- About WIP
- Participating Entities
- Animas-La Plata Water Conservancy District
- City of Durango Utility Commission
- Colorado Water Resources and Power Development Authority
- Empire Electric Association
- Florida Water Conservancy District
- Harris Water Engineering
- High Desert Conservation District
- Dolores Water Conservancy District
- La Plata Archuleta Water District
- La Plata Electric Association
- La Plata Water Conservancy District
- La Plata West Water Authority
- Mancos Conservation District
- Mancos Water Conservancy District
- Montezuma Valley Irrigation Company
- Pagosa Area Water and Sanitation District (PAWSD)
- Pine River Irrigation District
- San Juan Water Conservancy District
- Southwestern Water Conservation District
- Town of Silverton
- Town of Telluride
- Regional Water Projects
- Animas-La Plata Project (Lake Nighthorse)
- Animas River Stakeholders
- Cloud Seeding Program
- Dolores Project (McPhee Reservoir)
- Dry Gulch Reservoir (Pending)
- Florida Project (Lemon Reservoir)
- Mancos Project (Jackson Gulch Reservoir)
- Long Hollow Reservoir
- Pine River Project (Vallecito Reservoir)
- Rio Blanco Restoration Project
- River Protection Work Group
- Water Information
- Contact WIP
About 130 people gathered for the first day of a mining conference aimed at better understanding the environmental conditions facing the Animas and San Juan rivers. Hosted by the New Mexico Water Resource Research Institute, various local and municipal agencies throughout three states, two Native American tribes and three Environmental Protection Agency regions attended sessions
February 27, 2016--New Mexico, Navajo Nation prepare for spring run-off carrying heavy metals (NMED News)
While temperatures warm and the high altitude snowpack in Colorado’s Southern Rockies & San Juan Mountains begins to melt, Animas/San Juan watershed communities are getting ready for the re-disturbance of toxic heavy metals in their primary water source. The U.S.
On a humid, blue-skied morning in July, Jarrod Swackhamer led a tiny group through the cottonwood and black walnut trees and open fields along southwestern New Mexico’s Gila River, downstream of where it pours out of the Gila National Forest, the nation’s first designated wilderness area.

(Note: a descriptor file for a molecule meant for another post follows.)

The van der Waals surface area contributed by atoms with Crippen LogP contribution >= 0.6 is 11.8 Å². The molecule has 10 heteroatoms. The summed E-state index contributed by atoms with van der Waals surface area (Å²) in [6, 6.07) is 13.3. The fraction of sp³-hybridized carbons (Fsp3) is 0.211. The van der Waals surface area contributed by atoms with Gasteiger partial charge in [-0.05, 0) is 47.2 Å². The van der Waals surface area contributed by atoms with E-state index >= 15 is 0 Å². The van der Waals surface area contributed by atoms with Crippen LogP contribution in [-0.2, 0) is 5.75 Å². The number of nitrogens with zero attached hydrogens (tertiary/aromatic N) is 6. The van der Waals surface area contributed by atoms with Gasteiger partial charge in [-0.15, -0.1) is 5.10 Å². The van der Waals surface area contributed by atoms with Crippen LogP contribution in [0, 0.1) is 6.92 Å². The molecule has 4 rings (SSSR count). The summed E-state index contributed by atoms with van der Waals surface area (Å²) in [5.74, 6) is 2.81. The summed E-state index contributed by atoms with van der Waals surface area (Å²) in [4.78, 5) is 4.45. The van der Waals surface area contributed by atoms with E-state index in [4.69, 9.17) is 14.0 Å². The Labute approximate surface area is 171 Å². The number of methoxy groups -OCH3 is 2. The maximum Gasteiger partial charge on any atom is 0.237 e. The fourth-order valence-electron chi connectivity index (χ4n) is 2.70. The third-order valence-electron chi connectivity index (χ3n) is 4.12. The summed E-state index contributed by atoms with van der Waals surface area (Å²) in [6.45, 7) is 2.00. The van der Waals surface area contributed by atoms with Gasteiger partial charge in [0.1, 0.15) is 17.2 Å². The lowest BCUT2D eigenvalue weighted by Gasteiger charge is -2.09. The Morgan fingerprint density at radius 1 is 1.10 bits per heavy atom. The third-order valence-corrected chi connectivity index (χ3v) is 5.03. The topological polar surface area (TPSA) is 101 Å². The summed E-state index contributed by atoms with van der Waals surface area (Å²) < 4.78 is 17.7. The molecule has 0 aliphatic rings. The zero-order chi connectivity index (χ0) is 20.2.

The ongoing fallout in New Mexico from last month’s Colorado mine spill is a stark reminder that the “Land of Enchantment” has its own dangerous mines. While public officials continue to measure the damage wrought by the Gold King Mine spill, some say it’s a wake-up call to the staggering number of abandoned mines in New Mexico.
Water managers across New Mexico aren’t giving up on their push for residents to conserve water even though severe drought has disappeared. For the first time in more than four years, federal maps show the worst levels of drought are gone from the state, and only abnormally dry to moderate conditions exist in the western half of the state. A healthy monsoon season is to thank, a
More water is being released into the Animas River in an attempt to flush out the one million gallons of wastewater from a San Juan County mine spilling into the water. The EPA also released a statement about what happened. The source of the wastewater is from the Gold King Mine near Silverton. It happened on Wednesday while U.S.
On Thursday night, about 20 concerned people gathered at Durango Public Library to hear one woman’s answer to an effortlessly gripping question: “Who pooped in the river?” According to Melissa May – a natural resource specialist for San Juan Soil and Water Conservation District who analyzed microbial source tracking results for the Animas River in Colorado and New
A mine in New Mexico says it needs to use 3.2 billion gallons of water over the next two years, upsetting leaders in a county of 64,000 who say it could jeopardize access to clean water for residents who already are being urged to conserve.
A pipeline project intended to bring billions of gallons of water a year to a drought-stricken section of eastern New Mexico represents a lifeline to parched communities that are quickly running out of water. The lifeline, however, might not reach the region for more than a decade, even though officials say some areas don’t have that long before wells dry up.
Rain and snowmelt runoff have provided the first water for a reservoir on Long Hollow Creek near Redmesa, a long-planned storage unit that will help Colorado meet its contractual water obligation to New Mexico and indirectly provide water for irrigators in the southwest corner of La Plata County. Construction was completed in June 2014 on the Bobby K.